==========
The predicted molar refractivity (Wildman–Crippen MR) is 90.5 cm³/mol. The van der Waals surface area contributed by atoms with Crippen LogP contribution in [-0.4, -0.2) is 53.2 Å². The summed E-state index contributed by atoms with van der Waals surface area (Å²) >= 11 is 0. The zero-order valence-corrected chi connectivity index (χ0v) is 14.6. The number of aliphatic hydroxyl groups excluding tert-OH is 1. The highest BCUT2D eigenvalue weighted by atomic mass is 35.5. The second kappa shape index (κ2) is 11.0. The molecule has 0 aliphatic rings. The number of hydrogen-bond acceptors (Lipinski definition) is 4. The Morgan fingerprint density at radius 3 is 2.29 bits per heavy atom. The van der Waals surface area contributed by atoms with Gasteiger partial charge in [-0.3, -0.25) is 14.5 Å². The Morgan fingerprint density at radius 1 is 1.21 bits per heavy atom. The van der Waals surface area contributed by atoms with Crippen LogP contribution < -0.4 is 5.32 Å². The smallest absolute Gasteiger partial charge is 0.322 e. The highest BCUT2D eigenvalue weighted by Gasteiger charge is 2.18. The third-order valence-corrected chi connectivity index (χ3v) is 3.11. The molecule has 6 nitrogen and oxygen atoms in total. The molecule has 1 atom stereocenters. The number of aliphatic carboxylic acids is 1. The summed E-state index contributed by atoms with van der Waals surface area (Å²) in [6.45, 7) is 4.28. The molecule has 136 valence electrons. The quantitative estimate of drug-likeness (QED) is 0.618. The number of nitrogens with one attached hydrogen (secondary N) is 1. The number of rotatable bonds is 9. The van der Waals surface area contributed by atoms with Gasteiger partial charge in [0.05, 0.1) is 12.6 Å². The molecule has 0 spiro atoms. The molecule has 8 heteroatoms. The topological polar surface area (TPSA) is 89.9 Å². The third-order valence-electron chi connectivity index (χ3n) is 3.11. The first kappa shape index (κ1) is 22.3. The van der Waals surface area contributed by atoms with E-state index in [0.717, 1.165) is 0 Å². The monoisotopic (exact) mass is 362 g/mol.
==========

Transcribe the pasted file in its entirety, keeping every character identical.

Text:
The predicted molar refractivity (Wildman–Crippen MR) is 90.5 cm³/mol. The van der Waals surface area contributed by atoms with Crippen LogP contribution in [-0.4, -0.2) is 53.2 Å². The summed E-state index contributed by atoms with van der Waals surface area (Å²) >= 11 is 0. The zero-order valence-corrected chi connectivity index (χ0v) is 14.6. The number of aliphatic hydroxyl groups excluding tert-OH is 1. The highest BCUT2D eigenvalue weighted by atomic mass is 35.5. The second kappa shape index (κ2) is 11.0. The molecule has 0 aliphatic rings. The number of hydrogen-bond acceptors (Lipinski definition) is 4. The Morgan fingerprint density at radius 3 is 2.29 bits per heavy atom. The van der Waals surface area contributed by atoms with Gasteiger partial charge in [-0.3, -0.25) is 14.5 Å². The Morgan fingerprint density at radius 1 is 1.21 bits per heavy atom. The van der Waals surface area contributed by atoms with Crippen LogP contribution < -0.4 is 5.32 Å². The smallest absolute Gasteiger partial charge is 0.322 e. The highest BCUT2D eigenvalue weighted by Gasteiger charge is 2.18. The third-order valence-corrected chi connectivity index (χ3v) is 3.11. The molecule has 6 nitrogen and oxygen atoms in total. The molecule has 1 atom stereocenters. The number of aliphatic carboxylic acids is 1. The summed E-state index contributed by atoms with van der Waals surface area (Å²) in [6.45, 7) is 4.28. The molecule has 136 valence electrons. The quantitative estimate of drug-likeness (QED) is 0.618. The number of nitrogens with one attached hydrogen (secondary N) is 1. The number of rotatable bonds is 9. The van der Waals surface area contributed by atoms with Gasteiger partial charge in [0.05, 0.1) is 12.6 Å². The molecule has 0 spiro atoms. The molecule has 8 heteroatoms. The topological polar surface area (TPSA) is 89.9 Å². The third-order valence-electron chi connectivity index (χ3n) is 3.11. The first kappa shape index (κ1) is 22.3. The van der Waals surface area contributed by atoms with E-state index in [0.717, 1.165) is 0 Å². The monoisotopic (exact) mass is 362 g/mol.